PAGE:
Investors are like fisherman. We all have a story about the big one that got away.
Take a wonderful business like Chevron . A $10,000 investment in the energy giant 25 years ago would be worth $275,000 today. Not to mention that the dividend payout would've grown at an 8% annual clip over that time span.
However, we're unlikely to see that feat repeated again. That's because with a $235 billion market capitalization, Chevron is running into the law of large numbers. The company is struggling to replace reserves every year, let alone grow production at a double-digit pace.
No, the savvy investor must be on the lookout for the next Chevron: a new company with exceptional growth potential that could one day join the ranks of Big Oil. Here are three prospects that could do just that.
The only growth stock you'll ever need
Obviously, if any company will ever challenge Chevron, it will need big production growth -- and the ability to sustain this expansion for a long time to come.
Continental Resources is the definition of this with the company posting some absolutely incredible results out of the North Dakota Bakken. Last quarter, the company grew production 5% quarter over quarter and 38% year over year. And since the start of the year, Continental has increased its booked reserves by 17%.
Yet in spite of these impressive statistics, Continental's best days might still be ahead. Based on the latest figures from the United States Geological Survey, there may be an even bigger oilfield directly underneath the Bakken shale.
According to the agency's estimate, the Three Forks could contain 3.7 billion barrels of undiscovered, technically recoverable barrels of oil. That's slightly larger than the Bakken. And this new field could propel Continental's production growth for years to come.
Could this oilfield be the next Prudhoe Bay?
Pioneer Natural Resources is sitting on a massive oilfield in West Texas called the Spraberry Wolfcamp. According to the company's early estimates, this formation contains 50 billion barrels of recoverable crude oil. To put that into perspective, that's second in size only to the infamous Ghawar oilfield in Saudi Arabia.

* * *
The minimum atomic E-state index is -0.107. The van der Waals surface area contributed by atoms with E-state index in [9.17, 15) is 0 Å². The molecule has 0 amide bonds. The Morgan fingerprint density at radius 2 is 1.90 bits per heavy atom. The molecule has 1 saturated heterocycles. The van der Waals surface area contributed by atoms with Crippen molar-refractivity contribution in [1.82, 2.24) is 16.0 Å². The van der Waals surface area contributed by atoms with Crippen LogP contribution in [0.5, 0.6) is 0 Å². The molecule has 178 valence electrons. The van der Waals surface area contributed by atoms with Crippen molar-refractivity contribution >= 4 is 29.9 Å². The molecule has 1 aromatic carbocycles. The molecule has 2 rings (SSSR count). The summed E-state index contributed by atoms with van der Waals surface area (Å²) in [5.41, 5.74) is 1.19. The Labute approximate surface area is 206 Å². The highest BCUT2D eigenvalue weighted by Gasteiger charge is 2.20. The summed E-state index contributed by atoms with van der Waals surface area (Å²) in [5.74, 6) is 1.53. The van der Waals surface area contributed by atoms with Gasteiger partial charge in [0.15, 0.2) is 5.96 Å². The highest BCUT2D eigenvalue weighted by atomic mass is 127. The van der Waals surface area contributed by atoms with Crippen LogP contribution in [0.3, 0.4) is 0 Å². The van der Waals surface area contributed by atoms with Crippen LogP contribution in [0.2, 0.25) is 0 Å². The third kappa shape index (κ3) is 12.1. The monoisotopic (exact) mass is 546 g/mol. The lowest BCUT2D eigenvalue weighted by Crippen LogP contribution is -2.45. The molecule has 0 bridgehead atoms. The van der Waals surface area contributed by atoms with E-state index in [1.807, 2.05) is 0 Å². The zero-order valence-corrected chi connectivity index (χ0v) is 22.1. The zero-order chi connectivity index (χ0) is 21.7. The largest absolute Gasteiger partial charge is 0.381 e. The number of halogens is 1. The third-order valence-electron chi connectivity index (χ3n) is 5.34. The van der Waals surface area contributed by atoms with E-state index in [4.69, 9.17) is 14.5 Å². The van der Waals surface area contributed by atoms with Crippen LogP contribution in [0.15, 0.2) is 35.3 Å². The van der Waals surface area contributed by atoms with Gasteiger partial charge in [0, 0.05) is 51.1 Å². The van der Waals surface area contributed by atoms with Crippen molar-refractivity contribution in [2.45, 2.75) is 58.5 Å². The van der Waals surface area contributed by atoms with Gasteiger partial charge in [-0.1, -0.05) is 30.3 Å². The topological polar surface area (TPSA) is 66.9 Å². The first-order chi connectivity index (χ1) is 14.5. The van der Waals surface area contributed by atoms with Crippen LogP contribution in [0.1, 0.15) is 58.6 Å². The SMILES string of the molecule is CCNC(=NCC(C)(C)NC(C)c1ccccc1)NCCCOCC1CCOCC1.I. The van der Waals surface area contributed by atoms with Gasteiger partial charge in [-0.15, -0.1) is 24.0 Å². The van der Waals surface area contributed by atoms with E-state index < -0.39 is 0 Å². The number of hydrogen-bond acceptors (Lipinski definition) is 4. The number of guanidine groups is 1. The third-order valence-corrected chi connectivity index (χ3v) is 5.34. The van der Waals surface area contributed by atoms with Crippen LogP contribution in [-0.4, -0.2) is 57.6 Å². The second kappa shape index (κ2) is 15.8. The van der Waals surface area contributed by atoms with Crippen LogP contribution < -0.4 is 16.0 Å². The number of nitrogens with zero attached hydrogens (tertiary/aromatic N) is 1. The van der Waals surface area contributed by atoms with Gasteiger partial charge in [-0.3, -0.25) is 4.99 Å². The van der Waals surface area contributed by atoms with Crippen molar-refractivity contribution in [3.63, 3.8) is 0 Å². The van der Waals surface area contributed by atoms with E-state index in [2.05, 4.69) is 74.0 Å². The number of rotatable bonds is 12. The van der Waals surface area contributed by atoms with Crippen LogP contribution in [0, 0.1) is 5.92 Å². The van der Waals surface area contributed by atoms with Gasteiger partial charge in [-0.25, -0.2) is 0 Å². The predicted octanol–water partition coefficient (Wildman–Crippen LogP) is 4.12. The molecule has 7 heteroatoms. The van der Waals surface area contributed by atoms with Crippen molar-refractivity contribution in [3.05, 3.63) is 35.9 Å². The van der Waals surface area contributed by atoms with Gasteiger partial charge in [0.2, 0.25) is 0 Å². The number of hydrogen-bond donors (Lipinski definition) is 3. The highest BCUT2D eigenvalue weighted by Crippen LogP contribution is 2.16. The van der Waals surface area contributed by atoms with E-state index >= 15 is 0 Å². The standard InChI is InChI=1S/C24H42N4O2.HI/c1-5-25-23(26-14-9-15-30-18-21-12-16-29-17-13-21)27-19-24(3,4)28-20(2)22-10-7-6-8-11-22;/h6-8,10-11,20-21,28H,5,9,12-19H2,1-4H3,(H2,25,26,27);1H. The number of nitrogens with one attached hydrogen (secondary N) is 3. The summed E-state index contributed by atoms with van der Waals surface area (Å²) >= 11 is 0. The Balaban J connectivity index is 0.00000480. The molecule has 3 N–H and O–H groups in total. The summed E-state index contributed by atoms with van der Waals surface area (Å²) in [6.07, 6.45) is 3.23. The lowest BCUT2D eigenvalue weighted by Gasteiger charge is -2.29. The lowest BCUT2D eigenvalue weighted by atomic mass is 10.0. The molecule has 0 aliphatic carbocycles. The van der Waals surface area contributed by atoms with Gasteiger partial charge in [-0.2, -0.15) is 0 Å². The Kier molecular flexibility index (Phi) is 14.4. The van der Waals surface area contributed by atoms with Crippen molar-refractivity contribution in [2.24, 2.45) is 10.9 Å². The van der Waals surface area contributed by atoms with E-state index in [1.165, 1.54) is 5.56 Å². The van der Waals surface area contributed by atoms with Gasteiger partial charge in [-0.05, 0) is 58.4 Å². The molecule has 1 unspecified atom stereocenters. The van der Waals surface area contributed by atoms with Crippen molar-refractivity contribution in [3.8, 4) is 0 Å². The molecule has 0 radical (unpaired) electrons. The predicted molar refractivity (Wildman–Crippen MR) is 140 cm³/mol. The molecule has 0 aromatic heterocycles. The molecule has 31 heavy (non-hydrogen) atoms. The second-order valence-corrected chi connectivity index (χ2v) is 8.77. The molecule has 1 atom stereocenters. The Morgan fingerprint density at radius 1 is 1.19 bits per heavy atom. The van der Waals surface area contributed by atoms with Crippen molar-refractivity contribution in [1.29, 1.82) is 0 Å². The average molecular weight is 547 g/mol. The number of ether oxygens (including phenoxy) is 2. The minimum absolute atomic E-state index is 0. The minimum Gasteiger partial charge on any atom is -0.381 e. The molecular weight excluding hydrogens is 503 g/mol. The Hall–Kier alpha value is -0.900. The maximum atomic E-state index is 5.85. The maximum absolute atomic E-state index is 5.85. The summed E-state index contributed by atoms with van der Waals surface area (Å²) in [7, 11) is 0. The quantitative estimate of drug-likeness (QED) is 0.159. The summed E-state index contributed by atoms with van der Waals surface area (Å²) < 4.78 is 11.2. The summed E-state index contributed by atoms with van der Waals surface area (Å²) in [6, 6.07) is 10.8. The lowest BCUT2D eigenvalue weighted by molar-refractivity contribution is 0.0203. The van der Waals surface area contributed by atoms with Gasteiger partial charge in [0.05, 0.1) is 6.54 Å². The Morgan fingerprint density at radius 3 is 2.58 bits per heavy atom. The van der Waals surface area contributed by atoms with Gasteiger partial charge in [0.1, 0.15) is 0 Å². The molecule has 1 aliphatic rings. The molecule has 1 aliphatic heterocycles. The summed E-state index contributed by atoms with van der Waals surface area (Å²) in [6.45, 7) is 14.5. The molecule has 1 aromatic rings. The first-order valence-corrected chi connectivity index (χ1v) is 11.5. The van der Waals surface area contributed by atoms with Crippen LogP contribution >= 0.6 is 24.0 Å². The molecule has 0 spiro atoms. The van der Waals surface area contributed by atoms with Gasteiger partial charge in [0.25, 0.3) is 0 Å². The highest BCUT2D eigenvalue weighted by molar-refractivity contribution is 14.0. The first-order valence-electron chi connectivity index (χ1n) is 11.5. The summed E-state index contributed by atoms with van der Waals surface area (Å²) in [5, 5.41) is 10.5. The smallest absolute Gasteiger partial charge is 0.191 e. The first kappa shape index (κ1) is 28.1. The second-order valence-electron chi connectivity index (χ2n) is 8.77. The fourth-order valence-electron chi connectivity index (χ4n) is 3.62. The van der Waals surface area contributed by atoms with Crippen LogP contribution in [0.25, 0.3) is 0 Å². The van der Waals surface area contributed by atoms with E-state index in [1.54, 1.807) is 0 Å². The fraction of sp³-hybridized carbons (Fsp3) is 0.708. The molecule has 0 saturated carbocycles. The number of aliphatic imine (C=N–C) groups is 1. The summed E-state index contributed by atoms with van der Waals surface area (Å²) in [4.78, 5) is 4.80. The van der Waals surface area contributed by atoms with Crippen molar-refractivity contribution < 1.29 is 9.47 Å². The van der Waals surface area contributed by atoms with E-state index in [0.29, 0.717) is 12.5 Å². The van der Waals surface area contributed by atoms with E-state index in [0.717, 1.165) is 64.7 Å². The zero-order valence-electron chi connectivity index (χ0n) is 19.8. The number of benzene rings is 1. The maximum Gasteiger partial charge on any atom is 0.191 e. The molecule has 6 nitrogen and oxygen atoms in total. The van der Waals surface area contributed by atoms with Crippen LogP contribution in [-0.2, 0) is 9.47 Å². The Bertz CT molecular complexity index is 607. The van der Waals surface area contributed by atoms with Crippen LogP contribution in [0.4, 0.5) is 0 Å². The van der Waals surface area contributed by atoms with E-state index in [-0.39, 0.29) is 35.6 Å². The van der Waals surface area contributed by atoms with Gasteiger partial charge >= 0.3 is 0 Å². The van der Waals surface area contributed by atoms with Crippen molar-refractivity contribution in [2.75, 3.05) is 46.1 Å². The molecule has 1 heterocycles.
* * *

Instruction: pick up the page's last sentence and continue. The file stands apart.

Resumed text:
What makes this play special is that it's thick. In reality, the Spraberry Wolfcamp is actually several oil formations piled vertically. In some places, the pay zone is 3,000 feet to 4,000 feet. That's like having 10 Bakken shales stacked on top of one another. And Pioneer is the largest leaseholder in the area with more than 900,000 gross acres.
Pioneer is a solid operator too. The company has a great set of assets in fast-growing Texas oilfields like the Eagle Ford and the Barnett shale, which generate plenty of cash flow. Assuming oil prices stay above $80 per barrel, Pioneer should be able to fund its drilling program without any equity issues.
Here is the fastest-growing company in the oil business
What makes EOG Resources so special? The company is sitting on a triple play of great American shale assets including the North Dakota Bakken, the South Texas Eagle Ford, and the West Texas Wolfcamp. This trinity has propelled EOG's production growth at a 38% annual clip over the past seven years.
What separates EOG from rival oil producers is its execution. While other operators are struggling to obtain pipeline capacity, EOG was one of the first to exploit crude by rail. This has allowed the company to bypass the transit problems plaguing the rest of the industry and secure the highest possible price for its crude.
EOG is also finding ways to save money. In the past year, the company's average well completion costs in the Eagle Ford have fallen 17% to $5.8 million per well.When you multiply that figure across the 460 net wells the company plans to drill next year, you get $460 million in annual cost savings. That's a substantial figure.
Foolish bottom line
Could these companies join the ranks of Big Oil in the near future? All three have the growth profile to pull it off. They're definitely companies to keep on your watchlist.
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The article Buy the Next Chevron? 3 Prospects originally appeared on Fool.com.Robert Baillieul has no position in any stocks mentioned. The Motley Fool recommends Chevron. The Motley Fool owns shares of EOG Resources. Try any of our Foolish newsletter services free for 30 days. We Fools may not all hold the same opinions, but we all believe that considering a diverse range of insights makes us better investors. The Motley Fool has a disclosure policy.
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